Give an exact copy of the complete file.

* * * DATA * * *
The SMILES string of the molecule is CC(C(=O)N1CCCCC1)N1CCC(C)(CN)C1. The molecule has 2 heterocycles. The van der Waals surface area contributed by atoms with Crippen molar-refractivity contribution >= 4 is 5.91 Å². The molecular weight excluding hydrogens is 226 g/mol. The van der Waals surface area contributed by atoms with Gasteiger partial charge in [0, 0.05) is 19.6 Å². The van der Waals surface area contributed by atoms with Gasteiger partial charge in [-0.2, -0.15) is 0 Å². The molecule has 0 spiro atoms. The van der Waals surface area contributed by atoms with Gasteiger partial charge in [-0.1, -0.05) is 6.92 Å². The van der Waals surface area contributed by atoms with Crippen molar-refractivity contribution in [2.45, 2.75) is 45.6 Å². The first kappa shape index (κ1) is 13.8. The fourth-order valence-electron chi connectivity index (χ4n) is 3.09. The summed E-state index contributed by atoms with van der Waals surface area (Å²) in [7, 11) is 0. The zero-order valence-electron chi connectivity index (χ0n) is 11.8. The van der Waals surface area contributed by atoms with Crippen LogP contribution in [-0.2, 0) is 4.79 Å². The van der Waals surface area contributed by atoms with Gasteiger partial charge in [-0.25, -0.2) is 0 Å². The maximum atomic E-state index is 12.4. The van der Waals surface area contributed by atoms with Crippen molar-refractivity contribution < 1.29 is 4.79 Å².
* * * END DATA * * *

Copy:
The SMILES string of the molecule is CC(C(=O)N1CCCCC1)N1CCC(C)(CN)C1. The molecule has 2 heterocycles. The van der Waals surface area contributed by atoms with Crippen molar-refractivity contribution >= 4 is 5.91 Å². The molecular weight excluding hydrogens is 226 g/mol. The van der Waals surface area contributed by atoms with Gasteiger partial charge in [0, 0.05) is 19.6 Å². The van der Waals surface area contributed by atoms with Gasteiger partial charge in [-0.2, -0.15) is 0 Å². The molecule has 0 spiro atoms. The van der Waals surface area contributed by atoms with Gasteiger partial charge in [-0.1, -0.05) is 6.92 Å². The van der Waals surface area contributed by atoms with Crippen molar-refractivity contribution in [2.45, 2.75) is 45.6 Å². The first kappa shape index (κ1) is 13.8. The fourth-order valence-electron chi connectivity index (χ4n) is 3.09. The summed E-state index contributed by atoms with van der Waals surface area (Å²) in [7, 11) is 0. The zero-order valence-electron chi connectivity index (χ0n) is 11.8. The van der Waals surface area contributed by atoms with Crippen LogP contribution in [-0.2, 0) is 4.79 Å². The van der Waals surface area contributed by atoms with Gasteiger partial charge in [-0.25, -0.2) is 0 Å². The maximum atomic E-state index is 12.4. The van der Waals surface area contributed by atoms with Crippen molar-refractivity contribution < 1.29 is 4.79 Å².